WASHINGTON, DC –
Senators Benjamin L. Cardin and
Barbara A. Mikulski
(both D-MD), today announced the U.S. Department of Housing and Urban Development (HUD) has awarded $2 million to the Coalition to End Childhood Lead Poisoning in Baltimore.
Senator Cardin is a member of the Senate Environment and Public Works Environmental Health Subcommittee. Senator Mikulski is a senior member of the Senate Transportation, Housing and Urban Development Appropriations Subcommittee.
“As lawmakers we have a responsibility to protect the health and well-being of our most vulnerable citizens: our children. The effects of lead-based paints can be mitigated but it takes money, which is why lead-poisoning strikes hardest in urban and lower-income neighborhoods,” said
Senator Cardin, who has been recognized nationally for his work in the Congress to end childhood lead poisoning.
“Maryland parents can be assured that I will continue to work for funding, like this grant to the Coalition to End Childhood Lead Poisoning in Baltimore, to remove dangerous lead paint and hazards from our homes until every child is safe from harm.”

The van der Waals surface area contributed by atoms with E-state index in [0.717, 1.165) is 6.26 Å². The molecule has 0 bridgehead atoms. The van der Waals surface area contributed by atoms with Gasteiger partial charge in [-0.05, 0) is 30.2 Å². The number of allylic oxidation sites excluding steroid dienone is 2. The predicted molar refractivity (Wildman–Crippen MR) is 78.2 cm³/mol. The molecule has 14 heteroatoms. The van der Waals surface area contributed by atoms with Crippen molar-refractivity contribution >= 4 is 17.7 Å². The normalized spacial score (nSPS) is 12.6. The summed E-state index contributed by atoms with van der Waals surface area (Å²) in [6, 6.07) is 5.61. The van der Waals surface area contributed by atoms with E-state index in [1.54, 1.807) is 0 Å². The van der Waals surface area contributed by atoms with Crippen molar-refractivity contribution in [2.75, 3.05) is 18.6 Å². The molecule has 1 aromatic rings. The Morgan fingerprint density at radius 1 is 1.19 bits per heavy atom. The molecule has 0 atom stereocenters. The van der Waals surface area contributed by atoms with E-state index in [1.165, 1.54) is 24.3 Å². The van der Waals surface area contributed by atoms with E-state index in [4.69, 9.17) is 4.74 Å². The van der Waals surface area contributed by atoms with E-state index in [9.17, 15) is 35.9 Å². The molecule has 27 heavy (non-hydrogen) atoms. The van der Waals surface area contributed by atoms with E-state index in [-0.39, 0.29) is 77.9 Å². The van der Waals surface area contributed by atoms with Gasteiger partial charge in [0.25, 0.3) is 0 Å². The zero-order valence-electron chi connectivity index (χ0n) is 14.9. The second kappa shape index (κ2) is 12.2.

“Children are disproportionately at risk for lead poisoning in major urban areas.
Children from poor families are at the greatest risk – they are eight times more likely to get lead poisoning than other children” said
Senator Mikulski, a long-time advocate for federal funding for lead-based paint hazard control intervention and prevention services.
“That’s why I fought to create the lead paint demonstration program and stand up each year to increase funding to remove lead-based paint from homes in Maryland and across the country.
This funding is an important step in protecting children from lead exposure and make a real difference for Baltimore’s families.”
The Coalition to End Childhood Lead Poisoning and its partners will use the federal funds in combination with private contributions to make 300 units in Baltimore City lead safe.
This effort will include training contractors, workers and landlords in safe paint removal methods and providing outreach to over 15,000 Baltimore residents.
Lead poisoning is the number one environmental hazard threatening children throughout the United States.
It can reduce IQ, cause learning disabilities, and impair hearing.
Elevated and high exposures to lead can damage children’s kidneys and central nervous system, and can cause anemia, confusion, and even death.
It is estimated that anti-social behaviors and increased special education needs caused by lead poisoning costs the general public millions of dollars each year due to lost wages and burden on taxpayers.